Marine life is in serious trouble if ocean oxygen levels continue to plummet. A new report by the International Union for Conservation of Nature (IUCN) reveals that ocean oxygen levels have decreased by about 2 percent since the middle of the 20th century, and continued deoxygenation will put wildlife and human survival in danger.

Continue reading below
Our Featured Videos

The report, which involved work from 67 scientists in 17 countries, was released Saturday at the COP25 UN Climate Change Conference in Madrid.

“Urgent global action to overcome and reverse the effects of ocean deoxygenation is needed,” said Minna Eps, director of the IUCN Global Marine and Polar Program. “Decisions taken at the ongoing climate conference will determine whether our ocean continues to sustain a rich variety of life, or whether habitable, oxygen-rich marine areas are increasingly, progressively and irrevocably lost.”

Related: IPCC landmark report warns about the state of the oceans, polar ice content and the climate crisis

Both the climate crisis and nutrient pollution cause ocean deoxygenation. Nutrient pollution includes nitrogen from fossil fuels and run-off from agriculture and sewage. This depletes oxygen by encouraging too much algae growth.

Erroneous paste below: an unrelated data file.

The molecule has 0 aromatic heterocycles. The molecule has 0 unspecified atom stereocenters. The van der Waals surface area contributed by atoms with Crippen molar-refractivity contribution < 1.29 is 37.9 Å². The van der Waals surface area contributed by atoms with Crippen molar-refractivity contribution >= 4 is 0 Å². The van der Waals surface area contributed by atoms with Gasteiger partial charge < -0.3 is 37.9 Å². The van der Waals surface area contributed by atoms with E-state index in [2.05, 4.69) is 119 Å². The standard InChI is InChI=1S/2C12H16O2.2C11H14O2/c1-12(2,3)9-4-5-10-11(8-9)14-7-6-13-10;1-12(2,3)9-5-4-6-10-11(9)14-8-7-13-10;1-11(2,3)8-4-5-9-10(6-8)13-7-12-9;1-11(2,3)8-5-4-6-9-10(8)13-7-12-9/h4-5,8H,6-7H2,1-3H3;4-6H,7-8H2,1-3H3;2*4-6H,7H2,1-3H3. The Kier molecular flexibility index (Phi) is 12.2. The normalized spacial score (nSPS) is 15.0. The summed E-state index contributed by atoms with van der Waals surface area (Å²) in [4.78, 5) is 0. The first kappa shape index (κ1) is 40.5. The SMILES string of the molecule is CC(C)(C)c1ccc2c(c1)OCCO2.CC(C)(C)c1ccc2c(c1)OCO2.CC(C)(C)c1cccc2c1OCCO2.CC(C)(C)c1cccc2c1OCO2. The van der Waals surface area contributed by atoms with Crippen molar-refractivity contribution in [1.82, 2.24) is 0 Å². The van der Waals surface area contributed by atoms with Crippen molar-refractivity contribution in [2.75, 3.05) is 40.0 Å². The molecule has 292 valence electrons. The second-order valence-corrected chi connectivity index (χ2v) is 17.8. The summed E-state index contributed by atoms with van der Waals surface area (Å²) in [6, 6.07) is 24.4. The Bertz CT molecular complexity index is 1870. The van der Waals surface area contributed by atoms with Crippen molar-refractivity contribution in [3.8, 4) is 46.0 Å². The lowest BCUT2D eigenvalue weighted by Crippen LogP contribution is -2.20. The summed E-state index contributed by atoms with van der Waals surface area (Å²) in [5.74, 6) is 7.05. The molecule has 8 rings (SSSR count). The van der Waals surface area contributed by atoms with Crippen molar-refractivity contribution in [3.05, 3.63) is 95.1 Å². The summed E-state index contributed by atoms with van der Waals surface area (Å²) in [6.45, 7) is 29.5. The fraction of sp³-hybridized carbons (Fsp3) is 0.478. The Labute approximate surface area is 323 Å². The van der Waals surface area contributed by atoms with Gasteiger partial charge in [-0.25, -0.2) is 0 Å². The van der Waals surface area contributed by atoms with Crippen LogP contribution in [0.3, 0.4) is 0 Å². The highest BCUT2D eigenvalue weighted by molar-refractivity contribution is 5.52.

However, scientists have recently realized that rising ocean temperatures are also lowering ocean oxygen levels. Scientists say that these higher temperatures are probably responsible for about half of the oxygen loss in the ocean’s top 1,000 meters, which is the highest in biodiversity. While reversing nutrient pollution is relatively easy, reversing oxygen loss from climate change isn’t.

“To curb ocean oxygen loss alongside the other disastrous impacts of climate change, world leaders must commit to immediate and substantial emission cuts,” Dr. Grethel Aguilar, acting director general of IUCN, said in a tweet.

Larger fish that require more energy, such as tuna, sharks and marlins, are especially threatened by dropping ocean oxygen levels. Changing oxygen levels have already pushed them closer to the surface, where they face greater risk of overfishing. Recent massive fish die-offs may also be caused by oxygen loss. Scientists predict that lowered ocean oxygen may have far-reaching effects, such as changing the Earth’s phosphorus and nitrogen cycles on land.


Via EcoWatch

Image via Jeremy Bishop